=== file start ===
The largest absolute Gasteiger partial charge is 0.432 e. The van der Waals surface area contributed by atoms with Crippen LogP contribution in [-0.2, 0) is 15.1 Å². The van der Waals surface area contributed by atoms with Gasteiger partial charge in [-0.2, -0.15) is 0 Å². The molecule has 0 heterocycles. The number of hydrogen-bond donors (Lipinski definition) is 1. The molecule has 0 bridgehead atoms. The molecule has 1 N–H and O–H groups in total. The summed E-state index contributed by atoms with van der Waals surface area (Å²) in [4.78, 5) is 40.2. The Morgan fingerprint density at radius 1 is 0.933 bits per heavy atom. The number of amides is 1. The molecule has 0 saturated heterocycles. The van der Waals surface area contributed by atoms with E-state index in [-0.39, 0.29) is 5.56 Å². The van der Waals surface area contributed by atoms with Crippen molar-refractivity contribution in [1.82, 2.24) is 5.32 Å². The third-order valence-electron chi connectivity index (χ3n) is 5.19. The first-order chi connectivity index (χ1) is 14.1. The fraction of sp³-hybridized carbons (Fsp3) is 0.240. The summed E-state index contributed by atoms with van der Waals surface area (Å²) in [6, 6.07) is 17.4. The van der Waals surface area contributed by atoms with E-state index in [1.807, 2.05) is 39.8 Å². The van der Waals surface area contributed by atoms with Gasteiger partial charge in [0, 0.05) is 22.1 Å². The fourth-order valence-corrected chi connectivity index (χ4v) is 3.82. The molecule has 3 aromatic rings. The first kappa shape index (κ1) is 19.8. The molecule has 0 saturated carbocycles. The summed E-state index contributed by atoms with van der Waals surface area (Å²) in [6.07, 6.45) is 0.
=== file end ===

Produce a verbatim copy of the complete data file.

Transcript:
The largest absolute Gasteiger partial charge is 0.432 e. The van der Waals surface area contributed by atoms with Crippen LogP contribution in [-0.2, 0) is 15.1 Å². The van der Waals surface area contributed by atoms with Gasteiger partial charge in [-0.2, -0.15) is 0 Å². The molecule has 0 heterocycles. The number of hydrogen-bond donors (Lipinski definition) is 1. The molecule has 0 bridgehead atoms. The molecule has 1 N–H and O–H groups in total. The summed E-state index contributed by atoms with van der Waals surface area (Å²) in [4.78, 5) is 40.2. The Morgan fingerprint density at radius 1 is 0.933 bits per heavy atom. The number of amides is 1. The molecule has 0 saturated heterocycles. The van der Waals surface area contributed by atoms with E-state index in [-0.39, 0.29) is 5.56 Å². The van der Waals surface area contributed by atoms with Crippen molar-refractivity contribution in [1.82, 2.24) is 5.32 Å². The third-order valence-electron chi connectivity index (χ3n) is 5.19. The first-order chi connectivity index (χ1) is 14.1. The fraction of sp³-hybridized carbons (Fsp3) is 0.240. The summed E-state index contributed by atoms with van der Waals surface area (Å²) in [6, 6.07) is 17.4. The van der Waals surface area contributed by atoms with E-state index in [1.807, 2.05) is 39.8 Å². The van der Waals surface area contributed by atoms with Gasteiger partial charge in [0, 0.05) is 22.1 Å². The fourth-order valence-corrected chi connectivity index (χ4v) is 3.82. The molecule has 3 aromatic rings. The first kappa shape index (κ1) is 19.8. The molecule has 0 saturated carbocycles. The summed E-state index contributed by atoms with van der Waals surface area (Å²) in [6.07, 6.45) is 0.